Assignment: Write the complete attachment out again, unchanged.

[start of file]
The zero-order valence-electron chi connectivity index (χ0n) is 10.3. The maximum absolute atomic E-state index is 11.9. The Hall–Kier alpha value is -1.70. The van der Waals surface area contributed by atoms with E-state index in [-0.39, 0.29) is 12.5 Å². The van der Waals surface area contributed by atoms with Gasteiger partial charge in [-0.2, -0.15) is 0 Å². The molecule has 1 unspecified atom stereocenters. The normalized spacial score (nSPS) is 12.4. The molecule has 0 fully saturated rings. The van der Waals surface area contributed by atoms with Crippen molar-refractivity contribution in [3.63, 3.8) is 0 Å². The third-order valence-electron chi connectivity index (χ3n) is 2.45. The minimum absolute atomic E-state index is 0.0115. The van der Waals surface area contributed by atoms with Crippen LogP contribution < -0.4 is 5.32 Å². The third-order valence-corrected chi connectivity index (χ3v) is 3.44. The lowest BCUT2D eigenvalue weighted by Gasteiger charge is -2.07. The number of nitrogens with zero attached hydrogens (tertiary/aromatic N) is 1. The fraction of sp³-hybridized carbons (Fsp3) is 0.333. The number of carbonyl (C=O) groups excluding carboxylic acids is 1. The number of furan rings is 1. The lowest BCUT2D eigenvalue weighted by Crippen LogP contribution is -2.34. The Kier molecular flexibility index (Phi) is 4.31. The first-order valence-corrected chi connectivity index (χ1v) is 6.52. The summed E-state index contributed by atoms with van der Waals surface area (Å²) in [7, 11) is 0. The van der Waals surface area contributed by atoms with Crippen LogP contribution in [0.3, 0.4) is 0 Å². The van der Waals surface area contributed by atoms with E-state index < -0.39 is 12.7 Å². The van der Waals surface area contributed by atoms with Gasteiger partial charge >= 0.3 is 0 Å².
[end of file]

The zero-order valence-electron chi connectivity index (χ0n) is 10.3. The maximum absolute atomic E-state index is 11.9. The Hall–Kier alpha value is -1.70. The van der Waals surface area contributed by atoms with E-state index in [-0.39, 0.29) is 12.5 Å². The van der Waals surface area contributed by atoms with Gasteiger partial charge in [-0.2, -0.15) is 0 Å². The molecule has 1 unspecified atom stereocenters. The normalized spacial score (nSPS) is 12.4. The molecule has 0 fully saturated rings. The van der Waals surface area contributed by atoms with Crippen molar-refractivity contribution in [3.63, 3.8) is 0 Å². The third-order valence-electron chi connectivity index (χ3n) is 2.45. The minimum absolute atomic E-state index is 0.0115. The van der Waals surface area contributed by atoms with Crippen LogP contribution < -0.4 is 5.32 Å². The third-order valence-corrected chi connectivity index (χ3v) is 3.44. The lowest BCUT2D eigenvalue weighted by Gasteiger charge is -2.07. The number of nitrogens with zero attached hydrogens (tertiary/aromatic N) is 1. The fraction of sp³-hybridized carbons (Fsp3) is 0.333. The number of carbonyl (C=O) groups excluding carboxylic acids is 1. The number of furan rings is 1. The lowest BCUT2D eigenvalue weighted by Crippen LogP contribution is -2.34. The Kier molecular flexibility index (Phi) is 4.31. The first-order valence-corrected chi connectivity index (χ1v) is 6.52. The summed E-state index contributed by atoms with van der Waals surface area (Å²) in [7, 11) is 0. The van der Waals surface area contributed by atoms with Crippen LogP contribution in [0.3, 0.4) is 0 Å². The van der Waals surface area contributed by atoms with E-state index < -0.39 is 12.7 Å². The van der Waals surface area contributed by atoms with Gasteiger partial charge >= 0.3 is 0 Å².